A lot of people make good use of the commuter tunnel. As was pointed out – Temple U. and University City stations are both used quite heavily and for fare purposes are considered “Center City”.
The RR system has a very suburban ridership base and there just isn’t that much of a reason for people in one suburban town to travel by train to a far off ‘burb on the other side of the city. Even for people in the city who work in the suburbs – the big suburban job centers (or corridors) are often best reached by bus or suburban light rail and for those who do take RR – it’s often just easier to catch the train at Suburban or Market East than to try to pick it up at one of the outlying stations.
As you began to point out – North Broad Station should be merged with North Philadelphia station into one, Secaucus-like Transfer Center. It should also have a concourse connection to the North Philly station on the Broad St. Subway. It would allow for easier connections to RR for a lot of people in North and Northeast Philly and it would allow for easier transfers for people traveling between (for instance) Jenkintown and Conshohocken.
There is concourse connecting Ex-Pennsy Railroad North Philadelphia Station to the Broad Street Subway & there a concourse connecting North Philadelphia Station on the Broad Street Subway to the Ex-Reading Railroad North Broad Station, however both concourses were seal off because of lack of ridership and crime.
very late reply (just stumbled upon this great discussion) but im fascinated by this mention of concourses between the 3 north philly stations. do have any more info about these? id love to explore these connections.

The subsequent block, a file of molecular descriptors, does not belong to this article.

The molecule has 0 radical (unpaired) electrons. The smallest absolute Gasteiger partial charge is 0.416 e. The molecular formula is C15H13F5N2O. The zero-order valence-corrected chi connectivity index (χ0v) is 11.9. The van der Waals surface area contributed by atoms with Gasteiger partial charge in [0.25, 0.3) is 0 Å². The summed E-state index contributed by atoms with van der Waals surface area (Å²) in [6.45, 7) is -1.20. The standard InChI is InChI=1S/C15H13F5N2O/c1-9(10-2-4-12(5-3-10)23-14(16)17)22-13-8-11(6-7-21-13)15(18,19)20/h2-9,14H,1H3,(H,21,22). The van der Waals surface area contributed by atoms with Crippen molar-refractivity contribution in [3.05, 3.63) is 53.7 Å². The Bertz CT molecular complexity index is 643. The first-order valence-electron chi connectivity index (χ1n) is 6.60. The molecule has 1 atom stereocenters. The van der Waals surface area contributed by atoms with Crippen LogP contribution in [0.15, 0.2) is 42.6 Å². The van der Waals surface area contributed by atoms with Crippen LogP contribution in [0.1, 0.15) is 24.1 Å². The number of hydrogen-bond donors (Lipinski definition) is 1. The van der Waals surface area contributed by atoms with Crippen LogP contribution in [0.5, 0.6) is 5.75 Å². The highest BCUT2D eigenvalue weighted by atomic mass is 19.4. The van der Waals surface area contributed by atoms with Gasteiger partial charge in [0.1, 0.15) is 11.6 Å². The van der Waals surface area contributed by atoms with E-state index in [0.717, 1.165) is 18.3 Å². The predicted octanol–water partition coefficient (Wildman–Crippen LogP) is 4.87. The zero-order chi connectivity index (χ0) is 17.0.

I thoroughly enjoy this blog, but this particular post strikes me as complaining for the sake of complaining. There are several assumptions that one must take as true in order to understand the contentions that the author makes:
(1) People are stupid and don’t know how to read schedules or look at maps. Therefore, all trains must go precisely as shown on the map, even if there is not enough ridership demand to justify such routing.
(2) Commuters in Philadelphia are not particularly interested in going to Center City. They all want suburb-to-suburb through-running service.
George, that’s a serious straw-man argument, saying that Yonah is indicating that “they all want suburb to suburb through running service”
I think what distinguishes Philly RR from the Paris RER is frequency. It’s hard to have a semi-rapid-transit/semi-suburban rail system with hour headways. At the same time, Philly has done a terrible job of marketing its through-running service.
Thanks for your comments, but I don’t think I’ve argued for the stupidity of transit riders nor suggested that commuters aren’t interested in going to Center City.
Indeed, it appears that the guilty party in “complaining for the sake of complaining” is not me, but rather SEPTA itself, which is changing route designations away from line numbers and colors simply because it doesn’t feel like altering them to reflect current service conditions.
I wanted to point out here that there’s no reason Philadelphia can’t improve its services in a way that makes the system easier to use for everyone. If SEPTA cannot route trains in a way that is reflected by line numbers or the network map today, it can most certainly change those line numbers and maps to give greater legibility to the customer while also continuing to take advantage of through-routing.